French environment minister on crusade against fossil fuels owns six cars
For a man on a mission to ban petrol- and diesel-guzzling cars, French environment Minister Nicolas Hulot is himself strangely fond of combustion engine vehicles – he has no fewer than eight of them.
His green credentials have been sorely tested after his fleet was revealed this weekend when the assets of President Emmanuel Macron’s ministers were published by High Authority for Transparency in Public Office (HATVP).
Mr Hulot, who last summer announced that France will outlaw the sale of all petrol and diesel vehicles by 2040, has a Land Rover he keeps at his holiday home in Corsica, a 30-year-old 2CV, a Peugeot, a Citroen, a Volkswagen camper van and a BMW.
He also has two more means of transport powered by engines that use fossil fuel that pollutes the environment – a motorboat and a BMW motorbike.
The minister sought to brush off the revelations by saying on Sunday that he travels in electric cars that belong to his ministry or on electric scooters "95 percent of the time" and that accusations that he was not practising what he preaches were “absurd.”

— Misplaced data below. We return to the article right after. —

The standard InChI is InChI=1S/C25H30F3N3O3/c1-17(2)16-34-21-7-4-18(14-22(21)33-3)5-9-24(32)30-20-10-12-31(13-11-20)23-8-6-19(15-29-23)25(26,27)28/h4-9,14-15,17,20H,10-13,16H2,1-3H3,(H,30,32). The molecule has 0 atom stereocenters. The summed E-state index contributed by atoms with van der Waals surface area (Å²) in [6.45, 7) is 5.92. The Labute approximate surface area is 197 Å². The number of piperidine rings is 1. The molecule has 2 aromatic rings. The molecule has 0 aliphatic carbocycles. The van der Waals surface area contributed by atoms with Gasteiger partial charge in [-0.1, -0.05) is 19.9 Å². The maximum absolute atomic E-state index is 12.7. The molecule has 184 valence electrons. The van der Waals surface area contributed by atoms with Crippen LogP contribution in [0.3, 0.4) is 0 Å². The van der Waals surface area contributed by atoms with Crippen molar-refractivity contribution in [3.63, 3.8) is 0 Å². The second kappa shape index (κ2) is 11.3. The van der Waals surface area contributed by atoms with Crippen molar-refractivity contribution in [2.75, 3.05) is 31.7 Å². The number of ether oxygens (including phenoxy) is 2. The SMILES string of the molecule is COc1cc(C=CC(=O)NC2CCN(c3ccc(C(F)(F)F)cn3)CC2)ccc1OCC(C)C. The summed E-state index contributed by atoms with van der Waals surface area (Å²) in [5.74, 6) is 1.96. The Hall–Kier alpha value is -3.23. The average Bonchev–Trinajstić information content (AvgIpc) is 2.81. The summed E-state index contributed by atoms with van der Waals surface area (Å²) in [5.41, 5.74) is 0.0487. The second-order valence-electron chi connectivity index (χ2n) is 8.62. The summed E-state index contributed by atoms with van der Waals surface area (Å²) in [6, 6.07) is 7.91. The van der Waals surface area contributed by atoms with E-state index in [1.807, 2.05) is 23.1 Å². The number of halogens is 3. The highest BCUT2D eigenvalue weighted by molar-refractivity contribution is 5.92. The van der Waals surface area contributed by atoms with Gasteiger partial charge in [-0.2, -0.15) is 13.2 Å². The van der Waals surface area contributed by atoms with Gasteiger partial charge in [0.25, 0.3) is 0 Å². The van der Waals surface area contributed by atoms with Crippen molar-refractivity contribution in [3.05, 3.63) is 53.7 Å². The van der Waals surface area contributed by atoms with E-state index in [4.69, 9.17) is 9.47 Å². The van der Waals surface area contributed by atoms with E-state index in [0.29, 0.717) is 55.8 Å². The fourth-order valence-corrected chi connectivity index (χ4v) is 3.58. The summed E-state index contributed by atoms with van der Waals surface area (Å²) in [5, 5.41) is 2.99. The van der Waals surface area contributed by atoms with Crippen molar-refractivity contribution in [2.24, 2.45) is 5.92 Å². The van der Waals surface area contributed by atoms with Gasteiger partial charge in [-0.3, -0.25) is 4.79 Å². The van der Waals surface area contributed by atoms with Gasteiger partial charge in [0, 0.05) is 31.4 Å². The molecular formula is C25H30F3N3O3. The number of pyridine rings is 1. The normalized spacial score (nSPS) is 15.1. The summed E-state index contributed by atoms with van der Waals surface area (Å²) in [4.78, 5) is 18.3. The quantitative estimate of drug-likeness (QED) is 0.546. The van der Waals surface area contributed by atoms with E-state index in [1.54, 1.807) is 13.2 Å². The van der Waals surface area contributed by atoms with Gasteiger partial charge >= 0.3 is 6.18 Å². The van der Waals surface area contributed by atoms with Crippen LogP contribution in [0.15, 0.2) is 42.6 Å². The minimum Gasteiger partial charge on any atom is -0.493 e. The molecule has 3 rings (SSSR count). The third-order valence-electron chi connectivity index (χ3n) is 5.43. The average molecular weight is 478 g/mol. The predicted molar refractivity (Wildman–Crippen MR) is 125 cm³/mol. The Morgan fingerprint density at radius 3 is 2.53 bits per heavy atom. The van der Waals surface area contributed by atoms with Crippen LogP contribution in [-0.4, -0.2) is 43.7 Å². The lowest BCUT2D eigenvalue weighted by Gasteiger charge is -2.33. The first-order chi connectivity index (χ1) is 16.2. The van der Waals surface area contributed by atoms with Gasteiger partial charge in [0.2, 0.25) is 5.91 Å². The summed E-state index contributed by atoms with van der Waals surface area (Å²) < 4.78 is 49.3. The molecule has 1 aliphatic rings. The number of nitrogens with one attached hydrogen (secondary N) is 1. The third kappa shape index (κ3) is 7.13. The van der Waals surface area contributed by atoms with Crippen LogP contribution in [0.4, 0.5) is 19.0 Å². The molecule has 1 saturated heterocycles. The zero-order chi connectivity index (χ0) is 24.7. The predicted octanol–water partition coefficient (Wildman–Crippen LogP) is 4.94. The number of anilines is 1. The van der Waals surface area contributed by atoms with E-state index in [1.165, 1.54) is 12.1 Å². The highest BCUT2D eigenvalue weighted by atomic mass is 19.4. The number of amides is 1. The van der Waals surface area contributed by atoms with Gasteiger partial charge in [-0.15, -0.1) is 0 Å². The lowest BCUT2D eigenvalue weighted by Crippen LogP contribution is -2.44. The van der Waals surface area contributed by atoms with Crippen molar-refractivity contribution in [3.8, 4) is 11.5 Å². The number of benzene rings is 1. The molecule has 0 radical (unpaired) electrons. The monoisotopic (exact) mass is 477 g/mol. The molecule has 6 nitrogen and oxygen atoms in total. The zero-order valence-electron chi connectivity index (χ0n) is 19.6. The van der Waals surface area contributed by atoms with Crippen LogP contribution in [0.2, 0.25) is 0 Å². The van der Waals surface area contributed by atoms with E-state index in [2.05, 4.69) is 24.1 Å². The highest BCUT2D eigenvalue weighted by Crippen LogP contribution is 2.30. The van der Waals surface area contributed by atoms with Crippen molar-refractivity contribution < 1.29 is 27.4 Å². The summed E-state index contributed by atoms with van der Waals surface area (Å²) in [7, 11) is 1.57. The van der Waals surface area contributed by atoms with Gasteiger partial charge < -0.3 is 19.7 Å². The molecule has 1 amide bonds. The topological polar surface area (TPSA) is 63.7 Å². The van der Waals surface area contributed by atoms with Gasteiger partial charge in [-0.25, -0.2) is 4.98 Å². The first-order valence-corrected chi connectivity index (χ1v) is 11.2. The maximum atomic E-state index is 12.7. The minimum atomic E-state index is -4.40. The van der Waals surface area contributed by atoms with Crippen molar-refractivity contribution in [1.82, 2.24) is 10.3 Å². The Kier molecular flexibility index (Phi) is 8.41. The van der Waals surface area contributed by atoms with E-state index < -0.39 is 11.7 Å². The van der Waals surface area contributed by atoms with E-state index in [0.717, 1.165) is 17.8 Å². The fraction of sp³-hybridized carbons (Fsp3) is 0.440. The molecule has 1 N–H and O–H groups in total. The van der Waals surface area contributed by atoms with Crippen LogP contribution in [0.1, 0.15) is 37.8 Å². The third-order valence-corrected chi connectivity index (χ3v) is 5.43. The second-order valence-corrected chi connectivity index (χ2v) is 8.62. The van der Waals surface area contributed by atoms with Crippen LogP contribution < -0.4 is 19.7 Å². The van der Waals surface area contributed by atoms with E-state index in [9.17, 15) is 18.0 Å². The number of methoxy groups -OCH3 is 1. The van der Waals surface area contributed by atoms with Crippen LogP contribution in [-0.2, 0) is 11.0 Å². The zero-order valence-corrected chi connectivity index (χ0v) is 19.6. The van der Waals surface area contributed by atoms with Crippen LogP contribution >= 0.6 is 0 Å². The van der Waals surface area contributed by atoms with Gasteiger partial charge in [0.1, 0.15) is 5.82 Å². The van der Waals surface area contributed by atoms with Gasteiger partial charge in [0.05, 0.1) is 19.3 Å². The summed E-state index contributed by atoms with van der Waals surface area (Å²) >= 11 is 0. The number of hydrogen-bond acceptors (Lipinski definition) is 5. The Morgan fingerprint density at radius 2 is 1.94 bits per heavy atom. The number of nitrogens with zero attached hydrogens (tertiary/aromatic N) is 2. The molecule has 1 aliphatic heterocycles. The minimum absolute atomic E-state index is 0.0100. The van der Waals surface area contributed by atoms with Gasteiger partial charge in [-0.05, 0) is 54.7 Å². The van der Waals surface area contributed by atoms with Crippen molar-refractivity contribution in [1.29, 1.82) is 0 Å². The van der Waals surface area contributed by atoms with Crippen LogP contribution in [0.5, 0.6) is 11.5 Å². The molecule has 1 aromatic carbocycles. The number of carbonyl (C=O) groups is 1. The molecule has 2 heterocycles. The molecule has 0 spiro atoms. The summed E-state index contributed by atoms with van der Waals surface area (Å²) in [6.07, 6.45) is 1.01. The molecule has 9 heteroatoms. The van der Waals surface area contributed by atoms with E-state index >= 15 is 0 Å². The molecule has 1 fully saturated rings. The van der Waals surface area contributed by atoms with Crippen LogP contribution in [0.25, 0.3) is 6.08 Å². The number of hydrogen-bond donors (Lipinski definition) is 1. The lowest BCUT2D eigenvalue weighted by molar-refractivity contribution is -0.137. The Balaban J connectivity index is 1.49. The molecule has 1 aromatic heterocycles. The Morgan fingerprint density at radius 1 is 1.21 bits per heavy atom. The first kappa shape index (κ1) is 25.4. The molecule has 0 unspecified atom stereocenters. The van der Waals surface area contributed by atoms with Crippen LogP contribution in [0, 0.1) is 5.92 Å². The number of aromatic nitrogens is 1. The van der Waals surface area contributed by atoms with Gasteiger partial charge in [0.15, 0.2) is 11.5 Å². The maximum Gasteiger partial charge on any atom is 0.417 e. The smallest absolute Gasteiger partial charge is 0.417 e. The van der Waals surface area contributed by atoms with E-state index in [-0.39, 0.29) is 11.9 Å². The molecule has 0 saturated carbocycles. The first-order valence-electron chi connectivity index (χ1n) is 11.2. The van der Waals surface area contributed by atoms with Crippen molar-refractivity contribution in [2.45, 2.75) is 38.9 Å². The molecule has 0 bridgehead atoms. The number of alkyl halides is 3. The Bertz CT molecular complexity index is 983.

“I am all for transparency, but I am not for voyeurism or hair-splitting,” he said.
The obligatory publication of ministers’ wealth also revealed that more than a third of President Macron’s cabinet are millionaires, which is likely to do little to dispel accusations that the head of state is the "president of the rich."
Mr Hulot, a former television host whose status in France is akin to that of David Attenborough in Britain, is the second richest of all the ministers with assets totalling €7.2 million (£6.3 million).
His house in Corsica is worth more than a million euros, he co-owns properties in Brittany and Savoie worth €1.9 million euros, has a television company worth €3.1 million, and has savings and investments worth €1.17 million.
Labour Minister Muriel Pénicaud, who this autumn piloted Mr Macron’s controversial labour reforms through parliament, is the richest of the 32 ministers, with declared assets of €7.5 million.
It emerged last summer that Ms Pénicaud had made more than a million euros in a single day by selling shares whose value soared due to a redundancy programme she oversaw while working for the global food giant Danone.
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